11. Curlew flying over to coast and back on feeding missions.
  12. Redshank 1 a rare bird for the garden flew in to the flooded corner of the back field early Jan I forgot to note it down.
  13. Black headed Gull
  14. Common Gull
  15. Herring Gull
  16. Great black backed Gull, gulls are daily flying from the sea inland. 
  17. Buzzard 
  18. Tawny Owl very active since new year calling in and just outside our garden.
  19. Great spotted Woodpecker male and female regular on our feeders.
  20. Kestrel one flushed our feeders during Big Garden Birdwatch in January.
  21. Magpie
  22. Rook
  23. Jackdaw
  24. Carrion Crow
  25. Coal Tit
  26. Blue Tit
  27. Great Tit
  28. Skylark small numbers over now starting to sing.
  29. Long tailed Tit 6 regularly on our feeders.
  30. Goldcrest 1 wintering around our feeders picking bits of dropped fatball scraps.
  31. Wren Resident in the garden.
  32. Starling daily, small roost in next doors conifers maybe 100 birds.
  33. Blackbird resident.
  34. Fieldfare a few seen, 1 in off overhead last week, one this morning with Starlings.
  35. Song Thrush singing every morning now.
  36. Redwing few seen as with Fieldfare
  37. Mistle Thrush one in song behind garden.
  38. Robin Resident
  39. House Sparrow Resident
  40. Tree Sparrow up to 30 winter in the garden. Several pairs breed.
  41. Dunnock Resident has bred.
  42. Grey Wagtail 1 has been on house rooves seen from the garden.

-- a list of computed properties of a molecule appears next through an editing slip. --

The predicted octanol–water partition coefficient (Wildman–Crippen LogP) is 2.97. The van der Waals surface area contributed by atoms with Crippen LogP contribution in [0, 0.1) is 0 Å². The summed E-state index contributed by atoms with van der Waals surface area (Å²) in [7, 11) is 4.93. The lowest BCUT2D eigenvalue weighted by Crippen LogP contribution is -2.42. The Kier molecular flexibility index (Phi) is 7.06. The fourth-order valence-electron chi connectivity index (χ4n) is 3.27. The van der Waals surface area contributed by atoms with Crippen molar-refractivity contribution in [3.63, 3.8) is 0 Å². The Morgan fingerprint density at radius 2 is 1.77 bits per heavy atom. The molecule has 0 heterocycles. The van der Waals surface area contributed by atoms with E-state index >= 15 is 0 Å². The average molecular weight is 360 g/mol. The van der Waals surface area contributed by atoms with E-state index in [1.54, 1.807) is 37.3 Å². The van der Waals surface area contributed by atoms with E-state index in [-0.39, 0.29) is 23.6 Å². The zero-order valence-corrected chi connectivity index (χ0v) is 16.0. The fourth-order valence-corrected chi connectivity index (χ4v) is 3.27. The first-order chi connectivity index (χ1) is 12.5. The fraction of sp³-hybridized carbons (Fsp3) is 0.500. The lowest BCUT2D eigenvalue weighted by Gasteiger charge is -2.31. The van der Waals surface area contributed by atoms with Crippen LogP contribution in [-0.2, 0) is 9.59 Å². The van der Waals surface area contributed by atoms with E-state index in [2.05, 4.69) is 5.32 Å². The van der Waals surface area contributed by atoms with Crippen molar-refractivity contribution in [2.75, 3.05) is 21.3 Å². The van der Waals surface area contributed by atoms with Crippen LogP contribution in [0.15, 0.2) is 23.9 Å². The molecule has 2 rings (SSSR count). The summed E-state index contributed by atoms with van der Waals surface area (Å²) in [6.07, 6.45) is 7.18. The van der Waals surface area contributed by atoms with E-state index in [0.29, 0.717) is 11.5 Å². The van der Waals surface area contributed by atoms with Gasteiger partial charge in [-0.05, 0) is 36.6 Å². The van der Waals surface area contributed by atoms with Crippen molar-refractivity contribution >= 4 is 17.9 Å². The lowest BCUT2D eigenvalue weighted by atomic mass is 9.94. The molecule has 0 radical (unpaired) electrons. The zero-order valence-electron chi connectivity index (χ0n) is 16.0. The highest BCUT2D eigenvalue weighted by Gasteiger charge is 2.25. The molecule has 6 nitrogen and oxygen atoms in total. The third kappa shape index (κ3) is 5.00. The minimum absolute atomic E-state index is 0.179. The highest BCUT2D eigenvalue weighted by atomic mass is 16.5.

43. Pied Wagtail as above.
  44. Chaffinch Resident
  45. Goldfinch Resident has bred
  46. Siskin a few over none at feeders yet.

This is the Back Field boundary. It is the view west from our house, you can see it is uninterrupted for some way.  

This is the view towards our house from the North facing SSE. You can see how close the sea is, but we can't see it from home!

The above few shots taken during lockdown 2020.



Wednesday, February 07, 2024

This is the Smews...

What is it with Smews? Or Smew?

Over the years Ive seen plenty of them, harking back 30 years we would get up to 9 on Druridge Bay Country Park that sometimes included one or two males as well as the commoner red headed females. In recent years, as most of my birding time is not near large bodies of fresh water, they have become decidedly scarce for me. I cant even remember the last male I've seen but it might have been the one a lot of years ago on the River Coquet above the Warkworth Wier one fine New Years Day.

This year there seems to be more Smew around so I thought I might try and see a drake if one was available near by.